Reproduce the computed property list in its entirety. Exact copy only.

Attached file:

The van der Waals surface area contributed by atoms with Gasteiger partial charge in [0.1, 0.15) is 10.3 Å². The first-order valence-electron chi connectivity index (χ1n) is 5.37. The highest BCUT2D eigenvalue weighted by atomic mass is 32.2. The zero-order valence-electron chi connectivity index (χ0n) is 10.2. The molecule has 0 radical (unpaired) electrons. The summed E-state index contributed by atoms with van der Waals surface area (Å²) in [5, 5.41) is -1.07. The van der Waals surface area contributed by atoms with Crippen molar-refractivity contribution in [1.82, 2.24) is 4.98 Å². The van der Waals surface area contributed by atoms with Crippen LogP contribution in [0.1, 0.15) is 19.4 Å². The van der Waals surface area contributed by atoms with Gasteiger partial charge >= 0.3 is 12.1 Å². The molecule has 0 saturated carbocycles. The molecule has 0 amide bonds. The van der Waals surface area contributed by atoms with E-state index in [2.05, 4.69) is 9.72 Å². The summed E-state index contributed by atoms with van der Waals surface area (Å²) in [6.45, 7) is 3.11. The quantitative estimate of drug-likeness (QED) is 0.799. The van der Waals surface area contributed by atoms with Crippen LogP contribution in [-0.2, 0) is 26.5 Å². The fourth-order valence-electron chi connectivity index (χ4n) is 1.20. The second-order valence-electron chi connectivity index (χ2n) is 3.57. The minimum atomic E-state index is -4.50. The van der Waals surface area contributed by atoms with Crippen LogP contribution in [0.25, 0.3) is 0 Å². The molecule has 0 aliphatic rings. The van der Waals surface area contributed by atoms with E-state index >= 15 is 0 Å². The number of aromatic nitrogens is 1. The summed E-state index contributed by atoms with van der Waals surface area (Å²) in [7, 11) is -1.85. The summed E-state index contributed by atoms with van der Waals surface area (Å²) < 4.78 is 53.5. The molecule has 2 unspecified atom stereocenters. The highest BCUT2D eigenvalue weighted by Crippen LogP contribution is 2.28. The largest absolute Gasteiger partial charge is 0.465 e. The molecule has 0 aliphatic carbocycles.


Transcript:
The van der Waals surface area contributed by atoms with Gasteiger partial charge in [0.1, 0.15) is 10.3 Å². The first-order valence-electron chi connectivity index (χ1n) is 5.37. The highest BCUT2D eigenvalue weighted by atomic mass is 32.2. The zero-order valence-electron chi connectivity index (χ0n) is 10.2. The molecule has 0 radical (unpaired) electrons. The summed E-state index contributed by atoms with van der Waals surface area (Å²) in [5, 5.41) is -1.07. The van der Waals surface area contributed by atoms with Crippen molar-refractivity contribution in [1.82, 2.24) is 4.98 Å². The van der Waals surface area contributed by atoms with Crippen LogP contribution in [0.1, 0.15) is 19.4 Å². The van der Waals surface area contributed by atoms with Gasteiger partial charge >= 0.3 is 12.1 Å². The molecule has 0 saturated carbocycles. The molecule has 0 amide bonds. The van der Waals surface area contributed by atoms with E-state index in [2.05, 4.69) is 9.72 Å². The summed E-state index contributed by atoms with van der Waals surface area (Å²) in [6.45, 7) is 3.11. The quantitative estimate of drug-likeness (QED) is 0.799. The van der Waals surface area contributed by atoms with Crippen LogP contribution in [-0.2, 0) is 26.5 Å². The fourth-order valence-electron chi connectivity index (χ4n) is 1.20. The second-order valence-electron chi connectivity index (χ2n) is 3.57. The minimum atomic E-state index is -4.50. The van der Waals surface area contributed by atoms with Crippen LogP contribution in [0.25, 0.3) is 0 Å². The molecule has 0 aliphatic rings. The van der Waals surface area contributed by atoms with E-state index >= 15 is 0 Å². The number of aromatic nitrogens is 1. The summed E-state index contributed by atoms with van der Waals surface area (Å²) in [7, 11) is -1.85. The summed E-state index contributed by atoms with van der Waals surface area (Å²) < 4.78 is 53.5. The molecule has 2 unspecified atom stereocenters. The highest BCUT2D eigenvalue weighted by Crippen LogP contribution is 2.28. The largest absolute Gasteiger partial charge is 0.465 e. The molecule has 0 aliphatic carbocycles.